Unfortunately, the new measures will do much more than simply hamper the mobility of foreign journalists. The permit requirement places journalists and the people they speak with in compromising positions. Despite reassurances from government spokesmen like Galán that journalists are not going to be required to divulge whom they are planning to meet with in the rehabilitation zones, it is clear that the authorities will be able to determine such information through other means. With foreknowledge of journalists’ destinations, the state authorities can even more effectively utilize their network of paid civilian informants, thereby ascertaining just who met with whom, and where, when, and perhaps even what was said. This policy in effect forces journalists to violate one of their basic tenets, the guarantee of confidentiality of sources. Of course, it remains to be seen whether residents in the rehabilitation zones—who live day after day in a tense atmosphere of invasive military and police presence, curbed civil liberties, and Uribe’s neighborhood spy rings—will even have anything to say to foreign journalists at this point.

It certainly seems that the intent of the government’s new measures is to stifle the reporting of what is happening in the rehabilitation zones on a daily basis. The new measures are essentially a filtering mechanism that the Colombian government can use to control the reporting in the zones, allowing it extraordinary powers to limit any potentially damaging reports appearing in the foreign press. For instance, journalists whose reports have caused them to fall out of favor with Uribe and his militaristic strategies could be denied permits, or they could be turned away simply on the basis of their media organizations lacking some “acceptable” form of accreditation. This is especially the case for small, independent media outlets and freelance journalists, who often don’t have the weight of an Associated Press or a New York Times behind them, yet who continue to contribute in vital ways to the public’s understanding and knowledge of the goings-on in Colombia.

Similarly, Uribe’s administration now has the means to carefully “spin” the stories that come out of the zones. For example, with the advance warning that regional authorities will receive about impending visits from the press, it is not difficult to imagine a scenario where state-sponsored human rights abusers “take the day off,” or where ample time is allotted by “permit processing delays” for evidence of crimes to be tampered with or rearranged for political effect (like the practice of dressing massacred civilians in guerrilla fatigues). Furthermore, considering the strong but oft-denied ties between the Colombian military and the paramilitary United Self-Defense Forces of Colombia (AUC), it seems likely that objective reporting of massacres and other abuses committed by the paramilitaries—often with military collusion—will also be more and more difficult to come by as a result of the new press control measures.

If Uribe and the generals choose to use the media-filtering tool they have created for themselves, Colombia’s domestic journalists will be the world’s primary link to the conditions on the ground in the rehabilitation zones. But this is a terrible burden to place on the shoulders of the men and women of Colombia’s press, who already work in one of the most hostile of climates for their profession. According to a report by the Inter-American Press Association, in Colombia in the six months prior to October 2002, four journalists were assassinated for clear political reasons, another two were killed for reasons not yet known, 48 journalists were threatened, 11 were kidnapped or “detained” for between 24 hours and 8 days, and 10 journalists were forced into exile.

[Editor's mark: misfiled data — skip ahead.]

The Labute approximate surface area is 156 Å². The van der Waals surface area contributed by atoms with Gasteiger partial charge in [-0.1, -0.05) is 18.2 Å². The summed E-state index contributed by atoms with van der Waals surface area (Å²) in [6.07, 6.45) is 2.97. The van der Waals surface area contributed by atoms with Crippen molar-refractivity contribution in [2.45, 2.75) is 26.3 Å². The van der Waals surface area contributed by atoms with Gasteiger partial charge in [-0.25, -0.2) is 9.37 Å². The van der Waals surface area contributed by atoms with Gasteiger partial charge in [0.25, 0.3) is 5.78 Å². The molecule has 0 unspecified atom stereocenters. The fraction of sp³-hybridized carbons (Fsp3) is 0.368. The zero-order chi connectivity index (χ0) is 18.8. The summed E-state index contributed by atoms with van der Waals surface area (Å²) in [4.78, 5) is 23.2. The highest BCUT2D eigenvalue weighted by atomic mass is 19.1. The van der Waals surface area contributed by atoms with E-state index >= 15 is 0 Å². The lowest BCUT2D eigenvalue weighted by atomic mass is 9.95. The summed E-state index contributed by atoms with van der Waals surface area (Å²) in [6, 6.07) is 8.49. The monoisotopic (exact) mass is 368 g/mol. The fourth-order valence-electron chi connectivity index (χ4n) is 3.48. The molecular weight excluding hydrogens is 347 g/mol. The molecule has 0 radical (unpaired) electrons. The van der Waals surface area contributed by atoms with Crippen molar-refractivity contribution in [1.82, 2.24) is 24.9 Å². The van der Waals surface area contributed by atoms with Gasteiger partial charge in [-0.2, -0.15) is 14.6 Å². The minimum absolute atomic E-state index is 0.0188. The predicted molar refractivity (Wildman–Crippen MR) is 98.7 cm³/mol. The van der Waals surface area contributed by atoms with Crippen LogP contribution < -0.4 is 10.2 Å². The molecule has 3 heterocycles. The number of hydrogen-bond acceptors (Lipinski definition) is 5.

Given the willingness of all Colombia’s armed actors to target domestic journalists, and the historic reluctance of these same actors to harm foreign journalists, it is clear that the foreign press has an important role to play in Colombia, a role the Colombian government now seems determined to downplay. Ironically, days before the restrictions on the foreign press were announced, Reporters Without Borders released its first-ever ranking of global press freedom. In the report, Colombia placed 114th out of 139 countries surveyed, a low ranking that undoubtedly would have been lower had the new restrictions on foreign journalists been factored into the judging.

It remains to be seen whether the Uribe administration will use the newly created powers to restrict media access to areas where unsavory activities are being performed by the military or its paramilitary colleagues. Likewise, there is no evidence thus far to suggest that the Colombian government will block certain sectors of the foreign media while allowing others a relatively free hand in the rehabilitation zones. But without a doubt, these options now exist. Indeed, when viewed in the context of the extremely heightened security state and the parallel retraction of civil liberties in the rehabilitation zones, the new restrictions on the foreign press are an ominous harbinger of further official impunity, perhaps on scales not yet seen in Colombia’s long, ugly conflict.




Image: Alvaro Uribe at a press conference (Official photo)

This article originally appeared in Colombia Journal, an online journal that was published by the Information Network of the Americas (INOTA).